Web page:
Present Darkness

Read Present Darkness for Free Online

Book: Read Present Darkness for Free Online
Authors: Malla Nunn
Tags: Fiction, Mystery & Detective, Crime, rt, blt, South Africa
Evans.” Emmanuel checked his watch in the glow of electric light spilling from the neighbour’s window. Eleven forty-two. If he’d held steady for half an hour longer, Zweigman would still be in bed instead of attending a crime scene.
    “The line between life and death is not set in stone,” Zweigman said, reading Emmanuel’s mind with a glance. “The quicker a wound is cleaned and stitched, the better a patient’s chance for survival and recovery. You know this from the war.”
    “I do,” Emmanuel said. They might not have saved the man’s life with their open-air operation but they had, at least, increased his chances of his surviving the night.
    “Back here. Back here.” Evans waved his arms in the air, excited by the coming end of shift. With the injured black man out of the way, he and the boys could return to their homes, loosen their belts, and knock the top off a cold beer. “Come down this passage and into the yard.”
    Two burly black men muscled through the gap between the house and the garage carrying a canvas stretcher with a small first aid kit resting in the folds. Zweigman motioned them to follow him into the garden. Emmanuel let them get well ahead. The handover from field doctor to hospital attendants was a courtesy Zweigman would insist on.
    The ambulance men worked fast and in silence. Within minutes of their arrival, the injured man occupied a bench seat in the rear of the ambulance kitted out with donated blankets and hand-rolled bandages. The younger of the two attendants pressed Zweigman’s hand in his massive paw and simply said, “Bless you, Baba.”
    And they were gone.
    “Do they have far to travel?” Zweigman asked.
    “Miles and miles,” Emmanuel said and dismissed the policemen who’d bunched together next to a blue police van. They scrambled aboard, stretching out their limbs and breaking open packets of cigarettes. The engine revved and the van jumped the lip of the curb before vanishing into the neat grid of white Johannesburg streets.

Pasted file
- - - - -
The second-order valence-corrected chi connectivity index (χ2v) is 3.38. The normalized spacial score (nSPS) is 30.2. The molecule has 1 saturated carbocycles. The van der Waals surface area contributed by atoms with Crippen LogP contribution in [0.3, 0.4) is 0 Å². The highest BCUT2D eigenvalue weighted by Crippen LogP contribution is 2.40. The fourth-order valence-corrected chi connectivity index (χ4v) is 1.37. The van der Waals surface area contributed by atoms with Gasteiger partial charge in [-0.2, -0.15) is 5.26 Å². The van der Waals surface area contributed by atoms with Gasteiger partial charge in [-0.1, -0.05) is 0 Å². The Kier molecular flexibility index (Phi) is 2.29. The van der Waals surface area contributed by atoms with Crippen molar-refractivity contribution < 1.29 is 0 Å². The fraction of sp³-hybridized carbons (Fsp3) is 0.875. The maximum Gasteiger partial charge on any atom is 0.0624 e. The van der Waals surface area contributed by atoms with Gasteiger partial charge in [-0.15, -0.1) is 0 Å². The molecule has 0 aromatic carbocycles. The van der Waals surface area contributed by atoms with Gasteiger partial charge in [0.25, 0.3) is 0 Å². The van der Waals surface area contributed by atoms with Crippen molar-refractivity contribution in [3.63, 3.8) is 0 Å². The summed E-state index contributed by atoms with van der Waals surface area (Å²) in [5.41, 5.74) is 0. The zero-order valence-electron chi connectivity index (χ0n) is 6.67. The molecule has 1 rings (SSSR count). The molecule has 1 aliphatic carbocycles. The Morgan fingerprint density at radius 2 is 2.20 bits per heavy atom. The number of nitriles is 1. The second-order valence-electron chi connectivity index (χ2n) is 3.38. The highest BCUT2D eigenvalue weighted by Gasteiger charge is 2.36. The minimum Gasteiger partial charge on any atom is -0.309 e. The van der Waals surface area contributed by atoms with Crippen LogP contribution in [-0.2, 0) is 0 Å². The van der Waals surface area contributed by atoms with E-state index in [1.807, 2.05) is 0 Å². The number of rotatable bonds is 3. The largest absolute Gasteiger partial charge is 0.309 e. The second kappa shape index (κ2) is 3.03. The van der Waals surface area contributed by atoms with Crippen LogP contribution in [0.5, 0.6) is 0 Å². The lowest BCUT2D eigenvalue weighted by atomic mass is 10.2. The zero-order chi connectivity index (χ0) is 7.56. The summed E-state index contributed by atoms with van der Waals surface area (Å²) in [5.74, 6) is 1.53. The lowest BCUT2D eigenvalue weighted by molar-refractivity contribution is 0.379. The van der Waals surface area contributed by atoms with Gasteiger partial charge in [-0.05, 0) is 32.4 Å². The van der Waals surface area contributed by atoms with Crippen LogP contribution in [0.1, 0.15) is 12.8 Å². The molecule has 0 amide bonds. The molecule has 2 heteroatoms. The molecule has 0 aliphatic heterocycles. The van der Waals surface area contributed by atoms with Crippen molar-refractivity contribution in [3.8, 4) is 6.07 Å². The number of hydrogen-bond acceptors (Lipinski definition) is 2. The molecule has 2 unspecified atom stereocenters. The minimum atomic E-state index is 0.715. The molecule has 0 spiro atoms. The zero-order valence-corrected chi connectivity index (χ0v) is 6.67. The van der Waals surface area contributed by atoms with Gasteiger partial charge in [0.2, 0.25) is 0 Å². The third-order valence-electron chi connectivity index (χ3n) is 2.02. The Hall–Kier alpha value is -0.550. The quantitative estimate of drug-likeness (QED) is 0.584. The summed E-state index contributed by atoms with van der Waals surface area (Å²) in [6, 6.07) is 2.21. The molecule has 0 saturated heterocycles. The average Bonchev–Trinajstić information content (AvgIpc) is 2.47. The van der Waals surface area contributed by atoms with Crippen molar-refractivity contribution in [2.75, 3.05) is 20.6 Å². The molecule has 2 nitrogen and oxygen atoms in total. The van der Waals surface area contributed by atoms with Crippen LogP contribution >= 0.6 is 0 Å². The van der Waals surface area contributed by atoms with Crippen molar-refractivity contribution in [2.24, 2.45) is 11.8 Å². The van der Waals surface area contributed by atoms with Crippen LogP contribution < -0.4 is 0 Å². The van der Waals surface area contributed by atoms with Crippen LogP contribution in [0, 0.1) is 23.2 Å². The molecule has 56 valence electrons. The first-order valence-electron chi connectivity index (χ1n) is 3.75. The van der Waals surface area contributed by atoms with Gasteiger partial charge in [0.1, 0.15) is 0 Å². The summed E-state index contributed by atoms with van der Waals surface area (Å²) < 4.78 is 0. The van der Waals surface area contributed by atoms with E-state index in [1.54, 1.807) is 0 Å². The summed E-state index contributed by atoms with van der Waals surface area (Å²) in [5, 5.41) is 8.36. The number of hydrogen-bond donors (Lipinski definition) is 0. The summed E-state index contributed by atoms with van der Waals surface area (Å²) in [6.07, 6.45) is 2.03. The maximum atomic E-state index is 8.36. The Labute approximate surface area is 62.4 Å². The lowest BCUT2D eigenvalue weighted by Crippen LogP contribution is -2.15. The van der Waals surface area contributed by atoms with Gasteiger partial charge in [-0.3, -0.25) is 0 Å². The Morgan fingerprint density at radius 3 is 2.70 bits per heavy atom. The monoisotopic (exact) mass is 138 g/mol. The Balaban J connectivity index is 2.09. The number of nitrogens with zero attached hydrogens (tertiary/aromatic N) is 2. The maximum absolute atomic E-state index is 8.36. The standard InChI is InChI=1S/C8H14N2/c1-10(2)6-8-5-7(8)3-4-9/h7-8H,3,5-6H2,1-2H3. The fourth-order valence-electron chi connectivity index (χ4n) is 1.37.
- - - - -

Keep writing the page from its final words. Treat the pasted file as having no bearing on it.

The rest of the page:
He ushered Zweigman through the Brewers’ front garden to a blue Ford sedan, glad to see the doctor depart the crime scene for his own warm bed.
    Emmanuel slipped behind the wheel of his police-issue black Chevrolet and started the engine. He turned on the headlights. The houses on the street were dark now, but for a solitary window in the bungalow next door. He glanced across at the unpruned rose bushes, expecting to see the angular figure of Mrs Lauda bordered by the wood frame.
    Instead, he saw Cassie Brewer standing with her right palm pressed to the glass, her yellow nightie a splash of colour under a pale face pinched tight with fear. She stepped aside and switched off the light, leaving a black void.
    The girl took quick, shallow breaths though her open mouth. The rough cotton sack covering her face wasn’t a pillowcase grabbed up from a bed and shoved into a pocket. It was designed and made for this purpose alone: to be pulled over the head and then tightened around the neck with a drawstring. The exact fit frightened her. More so than the soft purr of the car engine that sang for miles and miles of smooth, tarred road that led away from the city and all her familiar places.
    The kidnappers smoked cigarettes in silence. The smell of tobacco and leather permeated the sack. The frayed end of the drawstring rubbed against her neck, irritating her skin. They’d left her hands free but she dared not loosen the string. Any movement might attract attention and it was safer to remain quiet in the back seat, unmolested, at least for the length of the ride.
    She could feel leather under her thighs. Wind rattled the passenger side window and her dry breath caught in her throat. Seventeen years old and already an expert at running away. Charity homes, juvenile facilities and Christian youth camps, no place held her for longer than she wanted to be there—and the interior of this immaculate car was not a place she wished to be.

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